Egypt’s embattled regime launches charm offensive


CAIRO – Egypt’s increasingly isolated regime, once disdainful of the media, has launched a charm offensive in a bid to sap the momentum of massive protests calling for President Hosni Mubarak’s overthrow.
Ministers are speaking to the press far more often, their remarks are more conciliatory, and the state-run media has belatedly started to use positive terms to refer to the “Revolution of January 25.” The government is “making an enormous effort to communicate,” political analyst Issandr al-Amrani said.
Until recently ministers rarely agreed to interviews and even official spokespeople were difficult to track down. But as tens of thousands of protesters have hit the streets over the last two weeks, Egypt’s newly-appointed Prime Minister Ahmad Shafiq has taken to the airwaves, giving a series of interviews, some of them relaxed and informal.
The extremely unpopular interior ministry, blamed for decades of police brutality and harsh crackdowns on dissidents, has meanwhile taken to using SMS messages to try to win its way back into Egyptians’ good graces. “Our behavior from today on will be based on honesty, trust and the rule of law,” one such message says. “The police are in the service of the people to protect them,” says another.
The main state-run Al-Ahram daily has meanwhile adopted a kinder tone towards the youth who have led the protests demanding the end of Mubarak’s 30-year-reign, going so far as to praise the “nobility” of the movement. State media outlets have also finally begun to refer to the Muslim Brotherhood, the country’s oldest and most powerful opposition movement, by its name, rather than as the “banned Brotherhood.”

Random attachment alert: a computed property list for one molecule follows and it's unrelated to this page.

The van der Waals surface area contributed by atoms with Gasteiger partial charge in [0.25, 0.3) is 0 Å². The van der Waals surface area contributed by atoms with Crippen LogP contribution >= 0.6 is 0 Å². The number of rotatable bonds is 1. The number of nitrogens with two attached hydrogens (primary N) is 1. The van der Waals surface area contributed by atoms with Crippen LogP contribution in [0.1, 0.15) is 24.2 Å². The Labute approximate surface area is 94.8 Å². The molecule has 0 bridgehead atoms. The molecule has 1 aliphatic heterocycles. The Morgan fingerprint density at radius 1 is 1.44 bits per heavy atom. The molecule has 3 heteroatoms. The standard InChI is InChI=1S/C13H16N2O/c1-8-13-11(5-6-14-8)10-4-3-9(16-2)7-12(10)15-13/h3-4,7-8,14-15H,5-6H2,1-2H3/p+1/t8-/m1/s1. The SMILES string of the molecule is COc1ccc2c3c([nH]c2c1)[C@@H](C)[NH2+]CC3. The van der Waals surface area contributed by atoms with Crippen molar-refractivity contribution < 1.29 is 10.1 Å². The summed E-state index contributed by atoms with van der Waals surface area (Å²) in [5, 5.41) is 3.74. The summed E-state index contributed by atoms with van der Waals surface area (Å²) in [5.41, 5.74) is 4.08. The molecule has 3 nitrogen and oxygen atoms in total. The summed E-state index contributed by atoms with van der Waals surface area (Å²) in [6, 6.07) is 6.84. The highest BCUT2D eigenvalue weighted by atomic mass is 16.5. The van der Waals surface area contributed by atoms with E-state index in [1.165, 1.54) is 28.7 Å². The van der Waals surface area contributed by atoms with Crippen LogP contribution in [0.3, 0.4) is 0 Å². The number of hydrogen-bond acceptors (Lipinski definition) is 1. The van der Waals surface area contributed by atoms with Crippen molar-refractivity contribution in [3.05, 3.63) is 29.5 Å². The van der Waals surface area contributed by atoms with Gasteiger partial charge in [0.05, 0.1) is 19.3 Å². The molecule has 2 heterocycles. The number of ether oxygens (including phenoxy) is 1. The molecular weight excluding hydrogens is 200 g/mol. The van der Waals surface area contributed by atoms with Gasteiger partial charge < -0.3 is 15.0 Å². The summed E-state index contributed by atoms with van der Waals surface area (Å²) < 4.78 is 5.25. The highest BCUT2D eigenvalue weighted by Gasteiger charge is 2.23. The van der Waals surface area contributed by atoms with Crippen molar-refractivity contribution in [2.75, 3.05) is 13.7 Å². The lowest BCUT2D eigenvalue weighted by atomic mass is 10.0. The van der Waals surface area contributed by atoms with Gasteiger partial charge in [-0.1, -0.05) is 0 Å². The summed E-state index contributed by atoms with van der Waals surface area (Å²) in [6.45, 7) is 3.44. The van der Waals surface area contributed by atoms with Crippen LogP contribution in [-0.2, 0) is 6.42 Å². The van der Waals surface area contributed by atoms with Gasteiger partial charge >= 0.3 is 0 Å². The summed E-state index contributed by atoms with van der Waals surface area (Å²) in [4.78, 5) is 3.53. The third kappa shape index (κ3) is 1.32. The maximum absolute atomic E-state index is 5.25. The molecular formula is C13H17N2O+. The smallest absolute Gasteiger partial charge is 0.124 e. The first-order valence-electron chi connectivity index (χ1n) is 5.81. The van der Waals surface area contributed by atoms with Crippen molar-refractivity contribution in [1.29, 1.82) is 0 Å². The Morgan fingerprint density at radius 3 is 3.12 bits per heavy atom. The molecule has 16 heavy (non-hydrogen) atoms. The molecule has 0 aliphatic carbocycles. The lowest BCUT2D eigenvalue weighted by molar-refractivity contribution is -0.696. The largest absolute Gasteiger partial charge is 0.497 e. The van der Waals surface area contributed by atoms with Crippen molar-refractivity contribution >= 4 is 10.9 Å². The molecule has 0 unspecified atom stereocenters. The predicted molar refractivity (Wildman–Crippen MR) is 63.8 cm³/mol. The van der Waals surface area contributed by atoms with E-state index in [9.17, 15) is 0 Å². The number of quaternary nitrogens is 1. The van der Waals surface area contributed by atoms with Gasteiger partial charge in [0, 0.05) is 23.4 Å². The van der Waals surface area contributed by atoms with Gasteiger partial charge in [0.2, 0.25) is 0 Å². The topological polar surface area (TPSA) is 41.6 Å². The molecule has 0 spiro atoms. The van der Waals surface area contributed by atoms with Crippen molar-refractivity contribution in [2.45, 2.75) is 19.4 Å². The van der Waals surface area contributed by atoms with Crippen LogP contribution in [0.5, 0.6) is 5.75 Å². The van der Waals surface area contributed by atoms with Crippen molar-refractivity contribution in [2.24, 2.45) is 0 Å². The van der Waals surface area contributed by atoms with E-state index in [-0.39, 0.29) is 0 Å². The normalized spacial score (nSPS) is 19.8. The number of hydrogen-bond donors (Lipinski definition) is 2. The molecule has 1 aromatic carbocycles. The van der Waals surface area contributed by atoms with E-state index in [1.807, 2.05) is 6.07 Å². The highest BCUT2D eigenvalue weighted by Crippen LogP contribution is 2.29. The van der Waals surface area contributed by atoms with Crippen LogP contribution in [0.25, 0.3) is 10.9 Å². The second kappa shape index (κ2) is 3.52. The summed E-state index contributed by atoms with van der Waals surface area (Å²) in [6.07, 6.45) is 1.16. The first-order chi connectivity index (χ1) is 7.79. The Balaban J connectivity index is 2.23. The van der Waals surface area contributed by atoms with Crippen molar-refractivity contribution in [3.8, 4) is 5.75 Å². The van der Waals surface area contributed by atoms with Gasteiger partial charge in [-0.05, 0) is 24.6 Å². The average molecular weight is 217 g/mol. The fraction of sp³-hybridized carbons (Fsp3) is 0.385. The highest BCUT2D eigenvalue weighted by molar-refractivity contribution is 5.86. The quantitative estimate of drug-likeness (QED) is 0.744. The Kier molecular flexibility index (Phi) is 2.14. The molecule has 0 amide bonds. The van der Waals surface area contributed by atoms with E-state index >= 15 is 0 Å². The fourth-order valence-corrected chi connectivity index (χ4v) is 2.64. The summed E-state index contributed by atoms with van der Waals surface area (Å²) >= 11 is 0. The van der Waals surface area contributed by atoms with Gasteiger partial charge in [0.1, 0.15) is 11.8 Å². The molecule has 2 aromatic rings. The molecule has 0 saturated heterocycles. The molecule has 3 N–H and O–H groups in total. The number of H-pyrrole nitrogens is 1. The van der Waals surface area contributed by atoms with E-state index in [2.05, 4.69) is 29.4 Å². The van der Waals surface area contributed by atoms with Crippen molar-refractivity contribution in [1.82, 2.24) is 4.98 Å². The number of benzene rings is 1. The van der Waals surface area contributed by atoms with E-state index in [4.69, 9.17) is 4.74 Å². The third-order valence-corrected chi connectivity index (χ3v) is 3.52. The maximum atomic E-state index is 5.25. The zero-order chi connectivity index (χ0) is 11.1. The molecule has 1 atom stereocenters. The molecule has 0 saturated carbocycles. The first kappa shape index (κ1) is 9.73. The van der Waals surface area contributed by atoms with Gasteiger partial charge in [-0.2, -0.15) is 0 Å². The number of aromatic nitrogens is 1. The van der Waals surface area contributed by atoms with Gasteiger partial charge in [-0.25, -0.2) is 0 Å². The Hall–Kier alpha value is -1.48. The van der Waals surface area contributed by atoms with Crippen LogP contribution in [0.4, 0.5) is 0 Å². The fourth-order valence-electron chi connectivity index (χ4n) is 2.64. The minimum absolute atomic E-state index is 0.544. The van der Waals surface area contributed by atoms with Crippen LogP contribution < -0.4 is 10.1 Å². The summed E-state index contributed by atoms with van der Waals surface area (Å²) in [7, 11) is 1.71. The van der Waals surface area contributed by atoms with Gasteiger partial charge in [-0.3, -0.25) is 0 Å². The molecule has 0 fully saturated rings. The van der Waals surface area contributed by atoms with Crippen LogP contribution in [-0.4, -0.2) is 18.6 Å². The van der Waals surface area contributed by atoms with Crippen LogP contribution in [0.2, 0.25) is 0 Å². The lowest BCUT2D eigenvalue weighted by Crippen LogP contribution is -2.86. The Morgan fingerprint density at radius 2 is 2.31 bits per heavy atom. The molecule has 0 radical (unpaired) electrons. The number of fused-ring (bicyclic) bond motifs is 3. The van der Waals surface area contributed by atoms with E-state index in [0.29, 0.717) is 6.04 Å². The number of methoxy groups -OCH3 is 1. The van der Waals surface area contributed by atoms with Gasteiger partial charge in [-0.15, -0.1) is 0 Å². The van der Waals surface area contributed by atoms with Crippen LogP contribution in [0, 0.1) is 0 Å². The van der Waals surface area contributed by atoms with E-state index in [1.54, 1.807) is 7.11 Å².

State-run television treated viewers to several long close-ups of senior Brotherhood leader Mohammed Mursi during talks held between Mubarak’s newly appointed Vice President Omar Suleiman and a opposition and protest leaders. The official coverage of the Islamist group — during unprecedented talks between the Brotherhood and the government that has repressed it for decades — was unprecedented.
But for Hisham Kassem, a political analyst and former independent newspaper publisher, the media blitz amounts to little more than a “regime tactic” to try to show that it is in touch with sentiment on the streets. “They are obliged to follow. They do this in spite of themselves,” he said. The government has faced renewed pressure as the protests have swelled in recent days, with hundreds of thousands of people pouring into Cairo’s Tahrir Square on Tuesday in the largest rally since the uprising began.
“The regime is trying to co-opt the desire for change and appropriate it. They are saying: ‘We are all in agreement about the need for change’,” Amrani, a Cairo-based analyst, said. “They want to defuse the revolution to make way for evolution,” he said. The new role could be a challenge for many in Mubarak’s newly appointed government, which is largely made up of veteran military commanders who have spent their careers far from the public eye.
“They are used to barking orders. They don’t like it when they are asked questions, and they are not used to talking to the media,” Amrani said. “They are also trying to pass on intimidating messages, as when the vice president talked about a conspiracy.”